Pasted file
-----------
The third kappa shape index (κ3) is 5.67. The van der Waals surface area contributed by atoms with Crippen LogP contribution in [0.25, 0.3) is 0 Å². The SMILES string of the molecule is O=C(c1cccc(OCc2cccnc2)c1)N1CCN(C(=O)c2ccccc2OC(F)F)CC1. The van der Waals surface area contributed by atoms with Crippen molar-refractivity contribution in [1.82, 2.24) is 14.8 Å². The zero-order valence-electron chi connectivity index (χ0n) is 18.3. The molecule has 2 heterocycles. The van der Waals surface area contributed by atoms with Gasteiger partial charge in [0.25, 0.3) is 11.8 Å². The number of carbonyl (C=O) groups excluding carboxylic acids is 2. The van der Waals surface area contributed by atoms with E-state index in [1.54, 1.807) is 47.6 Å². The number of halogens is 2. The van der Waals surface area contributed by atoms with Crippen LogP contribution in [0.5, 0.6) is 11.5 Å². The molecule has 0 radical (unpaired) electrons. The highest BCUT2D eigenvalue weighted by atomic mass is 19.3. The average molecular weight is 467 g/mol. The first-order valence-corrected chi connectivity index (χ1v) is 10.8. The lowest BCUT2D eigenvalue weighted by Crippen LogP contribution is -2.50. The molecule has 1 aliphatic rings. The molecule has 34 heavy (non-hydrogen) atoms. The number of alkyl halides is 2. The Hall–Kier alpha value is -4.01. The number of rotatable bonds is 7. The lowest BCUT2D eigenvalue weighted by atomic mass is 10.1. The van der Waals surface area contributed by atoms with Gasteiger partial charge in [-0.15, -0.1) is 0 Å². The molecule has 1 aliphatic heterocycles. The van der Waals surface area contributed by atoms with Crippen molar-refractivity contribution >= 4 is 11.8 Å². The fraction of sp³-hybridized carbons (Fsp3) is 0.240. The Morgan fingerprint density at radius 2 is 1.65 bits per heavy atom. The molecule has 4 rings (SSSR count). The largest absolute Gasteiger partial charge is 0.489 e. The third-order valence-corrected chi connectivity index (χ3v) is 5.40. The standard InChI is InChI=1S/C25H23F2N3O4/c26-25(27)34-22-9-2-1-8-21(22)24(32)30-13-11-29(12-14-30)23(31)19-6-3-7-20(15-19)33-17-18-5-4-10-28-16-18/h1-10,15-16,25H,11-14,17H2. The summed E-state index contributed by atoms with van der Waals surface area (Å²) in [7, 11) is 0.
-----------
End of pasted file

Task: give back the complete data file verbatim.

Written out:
The third kappa shape index (κ3) is 5.67. The van der Waals surface area contributed by atoms with Crippen LogP contribution in [0.25, 0.3) is 0 Å². The SMILES string of the molecule is O=C(c1cccc(OCc2cccnc2)c1)N1CCN(C(=O)c2ccccc2OC(F)F)CC1. The van der Waals surface area contributed by atoms with Crippen molar-refractivity contribution in [1.82, 2.24) is 14.8 Å². The zero-order valence-electron chi connectivity index (χ0n) is 18.3. The molecule has 2 heterocycles. The van der Waals surface area contributed by atoms with Gasteiger partial charge in [0.25, 0.3) is 11.8 Å². The number of carbonyl (C=O) groups excluding carboxylic acids is 2. The van der Waals surface area contributed by atoms with E-state index in [1.54, 1.807) is 47.6 Å². The number of halogens is 2. The van der Waals surface area contributed by atoms with Crippen LogP contribution in [0.5, 0.6) is 11.5 Å². The molecule has 0 radical (unpaired) electrons. The highest BCUT2D eigenvalue weighted by atomic mass is 19.3. The average molecular weight is 467 g/mol. The first-order valence-corrected chi connectivity index (χ1v) is 10.8. The lowest BCUT2D eigenvalue weighted by Crippen LogP contribution is -2.50. The molecule has 1 aliphatic rings. The molecule has 34 heavy (non-hydrogen) atoms. The number of alkyl halides is 2. The Hall–Kier alpha value is -4.01. The number of rotatable bonds is 7. The lowest BCUT2D eigenvalue weighted by atomic mass is 10.1. The van der Waals surface area contributed by atoms with Gasteiger partial charge in [-0.15, -0.1) is 0 Å². The molecule has 1 aliphatic heterocycles. The van der Waals surface area contributed by atoms with Crippen molar-refractivity contribution >= 4 is 11.8 Å². The fraction of sp³-hybridized carbons (Fsp3) is 0.240. The Morgan fingerprint density at radius 2 is 1.65 bits per heavy atom. The molecule has 4 rings (SSSR count). The largest absolute Gasteiger partial charge is 0.489 e. The third-order valence-corrected chi connectivity index (χ3v) is 5.40. The standard InChI is InChI=1S/C25H23F2N3O4/c26-25(27)34-22-9-2-1-8-21(22)24(32)30-13-11-29(12-14-30)23(31)19-6-3-7-20(15-19)33-17-18-5-4-10-28-16-18/h1-10,15-16,25H,11-14,17H2. The summed E-state index contributed by atoms with van der Waals surface area (Å²) in [7, 11) is 0.